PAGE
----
Barrasso On House Race: Cheney Has A Lot Of Work To Do To Win The Primary

Appearing on FOX News Sunday, U.S. Sen. John Barrasso was critical of Wyoming colleague Liz Cheney and said "she has a lot of work to do if she hopes to win the primary."

Leo Wolfson

July 12, 20222 min read

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(Cowboy State Daily Staff)

The people benefiting the most from Wyoming’s contentious U.S. House campaign are the people who sell advertising to candidates, U.S. Sen. John Barrasso said Sunday.

Barrasso, speaking during Fox News Sunday, noted that two of the main candidates in the GOP primary race, incumbent U.S. Rep. Liz Cheney and Harriet Hageman, are spending freely in advance of the Aug. 16 primary.

“The people that are doing the best are selling advertisements and Fox News is doing very well,” he said.

During the interview, Barrasso distanced himself from Cheney several times, but he never endorsed Hageman, as is customary for sitting elected officials regarding races in their home states. 

Barrasso reminded the host that, unlike Cheney, he voted against impeachment of former President Donald Trump and was not supportive of the creation of a U.S. House committee to study the circumstances surrounding the Jan. 6, 2021, riot at the U.S. Capitol.

“She’s all in on that,” he said of the committee, which she serves as vice-chair.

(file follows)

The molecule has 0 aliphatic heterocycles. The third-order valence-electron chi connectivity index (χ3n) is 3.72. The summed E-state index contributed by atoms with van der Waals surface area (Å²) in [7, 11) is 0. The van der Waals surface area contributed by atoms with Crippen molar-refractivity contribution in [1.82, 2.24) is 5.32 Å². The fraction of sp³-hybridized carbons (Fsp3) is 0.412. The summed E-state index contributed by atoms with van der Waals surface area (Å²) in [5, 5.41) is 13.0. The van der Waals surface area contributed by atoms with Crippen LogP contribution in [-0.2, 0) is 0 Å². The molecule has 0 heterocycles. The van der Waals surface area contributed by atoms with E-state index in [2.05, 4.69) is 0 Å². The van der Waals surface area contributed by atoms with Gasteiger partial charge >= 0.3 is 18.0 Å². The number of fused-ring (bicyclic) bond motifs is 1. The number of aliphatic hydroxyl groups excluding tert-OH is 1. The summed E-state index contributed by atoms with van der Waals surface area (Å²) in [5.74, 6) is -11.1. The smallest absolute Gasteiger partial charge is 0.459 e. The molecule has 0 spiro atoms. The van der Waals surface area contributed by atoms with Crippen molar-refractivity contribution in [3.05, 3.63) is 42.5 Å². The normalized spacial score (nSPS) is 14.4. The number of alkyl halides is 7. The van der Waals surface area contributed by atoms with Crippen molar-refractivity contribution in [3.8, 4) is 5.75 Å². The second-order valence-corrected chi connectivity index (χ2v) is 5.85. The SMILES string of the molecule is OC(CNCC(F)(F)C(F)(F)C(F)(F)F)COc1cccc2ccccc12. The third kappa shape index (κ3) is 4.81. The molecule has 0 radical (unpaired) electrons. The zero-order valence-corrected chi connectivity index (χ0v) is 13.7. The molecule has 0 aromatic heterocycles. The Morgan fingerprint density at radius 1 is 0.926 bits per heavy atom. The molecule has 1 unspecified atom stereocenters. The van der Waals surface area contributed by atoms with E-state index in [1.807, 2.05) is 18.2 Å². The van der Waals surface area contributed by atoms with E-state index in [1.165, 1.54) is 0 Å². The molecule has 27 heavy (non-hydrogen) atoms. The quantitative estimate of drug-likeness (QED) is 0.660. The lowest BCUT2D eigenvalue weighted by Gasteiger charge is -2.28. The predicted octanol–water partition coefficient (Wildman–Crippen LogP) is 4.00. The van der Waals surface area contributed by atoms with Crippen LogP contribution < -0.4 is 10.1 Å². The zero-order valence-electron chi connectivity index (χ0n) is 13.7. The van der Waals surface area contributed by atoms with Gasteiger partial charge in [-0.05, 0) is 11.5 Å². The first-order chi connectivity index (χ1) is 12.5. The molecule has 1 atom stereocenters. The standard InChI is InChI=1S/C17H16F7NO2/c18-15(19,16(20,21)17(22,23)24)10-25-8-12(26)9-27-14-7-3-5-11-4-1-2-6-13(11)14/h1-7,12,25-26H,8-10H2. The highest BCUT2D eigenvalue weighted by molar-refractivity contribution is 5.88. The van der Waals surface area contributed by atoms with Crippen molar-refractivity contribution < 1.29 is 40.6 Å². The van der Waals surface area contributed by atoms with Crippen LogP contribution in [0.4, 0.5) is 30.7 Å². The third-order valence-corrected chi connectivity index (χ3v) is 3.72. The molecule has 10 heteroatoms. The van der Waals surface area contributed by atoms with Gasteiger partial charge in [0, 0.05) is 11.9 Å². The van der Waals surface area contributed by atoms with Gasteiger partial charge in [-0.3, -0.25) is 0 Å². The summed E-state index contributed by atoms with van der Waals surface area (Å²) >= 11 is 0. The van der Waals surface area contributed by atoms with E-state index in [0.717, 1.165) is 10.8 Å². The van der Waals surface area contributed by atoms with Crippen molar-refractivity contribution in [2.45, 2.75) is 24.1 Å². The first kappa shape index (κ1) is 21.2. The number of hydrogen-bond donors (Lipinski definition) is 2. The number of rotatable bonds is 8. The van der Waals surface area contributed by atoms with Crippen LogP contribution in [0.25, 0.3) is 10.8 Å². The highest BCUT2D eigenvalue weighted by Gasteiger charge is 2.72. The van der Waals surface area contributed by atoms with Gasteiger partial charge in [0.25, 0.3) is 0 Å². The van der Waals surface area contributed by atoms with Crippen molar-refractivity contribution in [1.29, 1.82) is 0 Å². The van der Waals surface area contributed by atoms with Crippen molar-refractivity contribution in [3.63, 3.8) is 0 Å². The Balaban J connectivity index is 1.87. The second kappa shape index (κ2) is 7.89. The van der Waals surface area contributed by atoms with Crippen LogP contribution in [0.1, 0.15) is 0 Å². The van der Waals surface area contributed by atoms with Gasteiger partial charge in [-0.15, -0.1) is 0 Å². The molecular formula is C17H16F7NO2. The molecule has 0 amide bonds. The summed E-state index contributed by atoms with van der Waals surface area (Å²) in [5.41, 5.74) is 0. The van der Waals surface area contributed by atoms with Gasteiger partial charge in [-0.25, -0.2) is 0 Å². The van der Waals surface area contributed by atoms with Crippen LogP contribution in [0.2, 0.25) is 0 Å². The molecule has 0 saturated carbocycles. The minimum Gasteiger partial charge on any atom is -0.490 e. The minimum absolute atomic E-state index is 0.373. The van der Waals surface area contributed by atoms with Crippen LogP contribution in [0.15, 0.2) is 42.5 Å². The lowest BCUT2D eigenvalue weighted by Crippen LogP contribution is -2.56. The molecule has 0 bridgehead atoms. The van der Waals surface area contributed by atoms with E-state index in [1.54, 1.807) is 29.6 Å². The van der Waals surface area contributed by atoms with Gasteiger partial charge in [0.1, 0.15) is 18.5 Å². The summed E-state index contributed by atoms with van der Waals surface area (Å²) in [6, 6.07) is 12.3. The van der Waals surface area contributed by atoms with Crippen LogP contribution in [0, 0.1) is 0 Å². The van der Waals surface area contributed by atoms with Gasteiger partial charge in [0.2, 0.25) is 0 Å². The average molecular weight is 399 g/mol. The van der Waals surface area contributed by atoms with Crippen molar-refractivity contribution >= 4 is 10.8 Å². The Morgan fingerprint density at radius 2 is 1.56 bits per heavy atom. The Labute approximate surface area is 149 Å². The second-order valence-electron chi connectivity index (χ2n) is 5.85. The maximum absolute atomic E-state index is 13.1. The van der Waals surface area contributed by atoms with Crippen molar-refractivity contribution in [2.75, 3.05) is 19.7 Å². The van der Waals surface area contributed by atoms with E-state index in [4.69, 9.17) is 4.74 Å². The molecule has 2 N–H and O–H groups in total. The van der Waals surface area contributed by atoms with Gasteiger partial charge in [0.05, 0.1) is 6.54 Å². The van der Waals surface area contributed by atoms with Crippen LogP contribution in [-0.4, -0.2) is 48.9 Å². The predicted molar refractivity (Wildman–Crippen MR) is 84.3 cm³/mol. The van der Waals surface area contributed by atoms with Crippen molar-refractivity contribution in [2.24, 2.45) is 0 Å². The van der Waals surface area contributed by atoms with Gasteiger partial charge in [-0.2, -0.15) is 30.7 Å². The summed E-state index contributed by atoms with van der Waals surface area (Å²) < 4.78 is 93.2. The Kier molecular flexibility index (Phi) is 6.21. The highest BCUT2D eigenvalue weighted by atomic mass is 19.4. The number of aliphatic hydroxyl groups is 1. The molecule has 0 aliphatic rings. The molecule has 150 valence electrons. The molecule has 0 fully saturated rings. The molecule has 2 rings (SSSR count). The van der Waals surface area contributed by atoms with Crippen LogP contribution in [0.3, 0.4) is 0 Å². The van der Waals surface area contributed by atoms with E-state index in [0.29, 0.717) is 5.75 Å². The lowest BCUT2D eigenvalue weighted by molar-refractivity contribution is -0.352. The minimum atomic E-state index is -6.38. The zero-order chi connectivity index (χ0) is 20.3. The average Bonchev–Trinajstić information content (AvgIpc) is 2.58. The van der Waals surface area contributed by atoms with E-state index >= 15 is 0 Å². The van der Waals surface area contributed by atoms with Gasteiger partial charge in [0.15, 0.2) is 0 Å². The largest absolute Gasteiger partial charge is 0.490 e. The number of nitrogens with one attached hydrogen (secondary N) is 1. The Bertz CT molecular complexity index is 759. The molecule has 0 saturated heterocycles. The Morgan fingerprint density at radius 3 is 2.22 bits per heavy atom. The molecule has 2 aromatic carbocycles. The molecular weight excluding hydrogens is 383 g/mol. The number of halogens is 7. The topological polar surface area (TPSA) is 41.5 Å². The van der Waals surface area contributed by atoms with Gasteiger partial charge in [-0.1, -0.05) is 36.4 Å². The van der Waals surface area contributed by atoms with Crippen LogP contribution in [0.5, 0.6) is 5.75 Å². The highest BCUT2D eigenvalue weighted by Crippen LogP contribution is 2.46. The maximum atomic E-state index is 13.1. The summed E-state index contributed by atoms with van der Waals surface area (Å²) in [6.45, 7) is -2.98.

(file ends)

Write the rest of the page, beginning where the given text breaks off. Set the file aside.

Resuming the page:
Barrasso also commented on the lack of appearances Cheney has made on the campaign trail. 

Cheney has been rarely seen in Wyoming since speaking out against Trump, and when she has appeared it has been with little public notice. As an example, her campaign never confirmed beforehand that she would be attending a debate in Sheridan held in late June. 

In 2021, she paid $58,000 for a private security detail, according to documents filed with the Federal Election Commission.

“I think she has a lot of work to do if she hopes to win the primary,” Barrasso said.

Hageman has made a number of appearances at rallies across the state since deciding to run against Cheney in September and winning Trump’s endorsement.

Barrasso typically returns to Wyoming every weekend to visit with constituents, he said.

“Wyoming politics is very personal,” he said. “It’s face-to-face, it’s town-to-town. 

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Leo Wolfson

Politics and Government Reporter